Sunday, February 5, 2012

Adding More Protection Layer on PHP

PHP is a well known and popular programming language that has been considered mature for years. It has a big community behind the stage and it's been used in most websites due to it's nature of being an open source project and widely supported by many Linux distributions.

Unfortunately, lately, they have been struggling to work with their security problems and even with Stefan Esser's help to improve the project, their ego was too high, so they ignored some of his proposal to improve PHP's security core. At the end, Stefan released Suhosin project to help users to get the better PHP service from the security point of view.

I always installed Suhosin on my servers since lately, PHP has changed it's way of rolling releases and it's not as often as it used to be. Some critical fixes are in pending for months until it's rolled out to users and sometimes, it's kinda late to prevent exploits coming around.

There are two ways of installing Suhosin. The first one comes as a PHP patch which will be used against PHP source code prior compilation and the second option come as an extension. If you plan to compile your first PHP and release it as a bundle, it's better for you to pick the first option as it will patch PHP directly into the source. However, sometimes you have your PHP up and running and you want to add additional security layer on top of it and that's when the second option is preferred.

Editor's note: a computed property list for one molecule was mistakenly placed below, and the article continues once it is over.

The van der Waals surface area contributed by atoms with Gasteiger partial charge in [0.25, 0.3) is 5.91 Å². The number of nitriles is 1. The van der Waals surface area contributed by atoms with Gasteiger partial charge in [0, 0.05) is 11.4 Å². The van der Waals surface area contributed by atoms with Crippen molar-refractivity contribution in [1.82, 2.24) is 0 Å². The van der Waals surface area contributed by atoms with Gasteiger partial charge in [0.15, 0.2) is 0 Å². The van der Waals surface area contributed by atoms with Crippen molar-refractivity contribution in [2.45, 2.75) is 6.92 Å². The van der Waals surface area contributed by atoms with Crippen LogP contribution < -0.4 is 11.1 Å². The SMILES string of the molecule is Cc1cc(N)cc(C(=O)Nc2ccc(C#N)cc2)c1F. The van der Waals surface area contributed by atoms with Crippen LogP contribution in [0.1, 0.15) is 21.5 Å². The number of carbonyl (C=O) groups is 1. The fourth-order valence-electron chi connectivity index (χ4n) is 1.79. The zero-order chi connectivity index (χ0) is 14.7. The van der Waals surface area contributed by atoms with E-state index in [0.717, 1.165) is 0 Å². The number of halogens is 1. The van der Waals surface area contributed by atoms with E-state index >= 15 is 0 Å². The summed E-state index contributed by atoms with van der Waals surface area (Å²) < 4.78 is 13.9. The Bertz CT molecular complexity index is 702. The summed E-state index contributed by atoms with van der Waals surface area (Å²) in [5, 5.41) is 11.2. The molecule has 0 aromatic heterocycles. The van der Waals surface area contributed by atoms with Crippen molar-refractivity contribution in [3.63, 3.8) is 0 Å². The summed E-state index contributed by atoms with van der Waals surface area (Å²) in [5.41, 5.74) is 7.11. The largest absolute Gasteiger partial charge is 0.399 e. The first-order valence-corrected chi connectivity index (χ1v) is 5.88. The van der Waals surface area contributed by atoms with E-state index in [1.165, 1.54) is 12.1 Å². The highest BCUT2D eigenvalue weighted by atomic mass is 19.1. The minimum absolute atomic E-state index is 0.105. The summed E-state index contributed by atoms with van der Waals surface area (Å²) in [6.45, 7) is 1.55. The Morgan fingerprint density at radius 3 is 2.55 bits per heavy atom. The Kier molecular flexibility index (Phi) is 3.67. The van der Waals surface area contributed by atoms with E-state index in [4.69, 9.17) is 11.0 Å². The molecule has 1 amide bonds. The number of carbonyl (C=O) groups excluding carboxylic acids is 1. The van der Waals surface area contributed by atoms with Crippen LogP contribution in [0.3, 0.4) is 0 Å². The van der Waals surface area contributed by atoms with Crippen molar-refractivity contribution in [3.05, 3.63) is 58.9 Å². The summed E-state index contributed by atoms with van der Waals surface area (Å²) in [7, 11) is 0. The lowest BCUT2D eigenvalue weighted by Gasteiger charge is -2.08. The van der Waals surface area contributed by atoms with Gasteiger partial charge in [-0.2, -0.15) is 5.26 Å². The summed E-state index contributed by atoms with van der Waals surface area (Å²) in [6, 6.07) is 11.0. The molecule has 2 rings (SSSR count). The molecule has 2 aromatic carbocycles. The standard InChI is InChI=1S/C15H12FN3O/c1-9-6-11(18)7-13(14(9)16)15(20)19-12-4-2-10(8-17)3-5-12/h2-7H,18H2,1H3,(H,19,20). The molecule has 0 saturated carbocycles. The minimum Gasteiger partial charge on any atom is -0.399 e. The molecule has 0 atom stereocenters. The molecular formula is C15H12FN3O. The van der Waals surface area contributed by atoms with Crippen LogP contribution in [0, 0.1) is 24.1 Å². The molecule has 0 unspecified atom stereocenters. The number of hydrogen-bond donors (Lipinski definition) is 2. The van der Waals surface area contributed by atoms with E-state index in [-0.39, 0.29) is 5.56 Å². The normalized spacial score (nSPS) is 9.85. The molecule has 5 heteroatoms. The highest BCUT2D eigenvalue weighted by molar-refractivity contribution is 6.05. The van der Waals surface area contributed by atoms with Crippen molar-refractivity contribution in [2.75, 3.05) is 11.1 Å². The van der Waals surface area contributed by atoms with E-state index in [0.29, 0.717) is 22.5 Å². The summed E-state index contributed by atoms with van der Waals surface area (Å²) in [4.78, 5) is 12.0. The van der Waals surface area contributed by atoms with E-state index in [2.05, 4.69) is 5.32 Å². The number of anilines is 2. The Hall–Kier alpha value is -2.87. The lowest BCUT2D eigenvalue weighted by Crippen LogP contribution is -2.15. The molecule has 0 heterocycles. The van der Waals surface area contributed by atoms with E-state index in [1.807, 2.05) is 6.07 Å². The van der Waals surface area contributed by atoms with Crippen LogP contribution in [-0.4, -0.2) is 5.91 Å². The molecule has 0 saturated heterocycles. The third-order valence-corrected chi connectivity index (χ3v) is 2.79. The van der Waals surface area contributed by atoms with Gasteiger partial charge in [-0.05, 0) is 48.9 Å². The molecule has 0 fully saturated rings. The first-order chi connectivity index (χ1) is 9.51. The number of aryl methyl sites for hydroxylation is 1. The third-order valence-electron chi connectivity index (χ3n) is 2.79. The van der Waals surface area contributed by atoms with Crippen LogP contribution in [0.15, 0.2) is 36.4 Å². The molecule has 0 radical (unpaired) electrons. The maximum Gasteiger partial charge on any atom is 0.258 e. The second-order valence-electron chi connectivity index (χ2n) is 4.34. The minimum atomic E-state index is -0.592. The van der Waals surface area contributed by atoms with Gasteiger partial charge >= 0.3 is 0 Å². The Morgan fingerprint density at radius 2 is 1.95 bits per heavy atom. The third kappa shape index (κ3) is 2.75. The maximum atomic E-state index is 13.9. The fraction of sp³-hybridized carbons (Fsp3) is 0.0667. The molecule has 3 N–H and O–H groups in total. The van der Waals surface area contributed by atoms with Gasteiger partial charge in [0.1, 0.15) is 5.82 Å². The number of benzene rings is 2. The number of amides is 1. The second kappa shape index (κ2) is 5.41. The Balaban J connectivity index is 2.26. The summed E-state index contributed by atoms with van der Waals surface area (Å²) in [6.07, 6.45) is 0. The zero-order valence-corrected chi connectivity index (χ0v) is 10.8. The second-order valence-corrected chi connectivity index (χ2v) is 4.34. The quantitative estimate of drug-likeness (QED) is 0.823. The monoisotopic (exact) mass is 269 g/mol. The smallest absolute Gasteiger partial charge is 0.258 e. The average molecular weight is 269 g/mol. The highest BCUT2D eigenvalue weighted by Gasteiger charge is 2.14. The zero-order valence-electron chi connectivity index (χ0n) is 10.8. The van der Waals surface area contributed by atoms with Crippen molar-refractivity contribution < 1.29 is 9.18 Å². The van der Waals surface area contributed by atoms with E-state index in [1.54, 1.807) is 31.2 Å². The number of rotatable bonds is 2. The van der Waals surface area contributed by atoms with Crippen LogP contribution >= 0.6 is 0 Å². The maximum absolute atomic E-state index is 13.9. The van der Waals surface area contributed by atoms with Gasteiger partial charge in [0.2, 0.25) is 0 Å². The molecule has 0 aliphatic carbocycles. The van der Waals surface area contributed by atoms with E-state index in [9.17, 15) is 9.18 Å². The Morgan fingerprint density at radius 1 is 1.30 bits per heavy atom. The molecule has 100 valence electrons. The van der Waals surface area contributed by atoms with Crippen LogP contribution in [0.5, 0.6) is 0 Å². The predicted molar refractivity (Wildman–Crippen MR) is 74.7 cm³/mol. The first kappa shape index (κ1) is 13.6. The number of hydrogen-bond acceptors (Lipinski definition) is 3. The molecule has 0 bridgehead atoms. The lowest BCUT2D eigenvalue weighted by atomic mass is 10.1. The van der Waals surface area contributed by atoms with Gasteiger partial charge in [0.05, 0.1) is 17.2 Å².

Here's how you compile and install Suhosin on top of running PHP
  • Download the latest release of Suhosin Extension
  • Extract the package (tar -xzvf suhosin-0.9.33.tgz)
  • Change to suhosin directory (cd suhosin-0.9.33)
  • Ran the magic command (phpize; ./configure; make;)
  • Install the package using root account (make install
  • Add this line into your php.ini file (
  • Add the appropriate location of the module in extension_dir variable in php.ini
  • Restart your Apache (/etc/rc.d/rc.httpd restart)
  • Confirm your PHP is protected by Suhosin (php -v)
  • If you ran the phpinfo() function, you will get something like this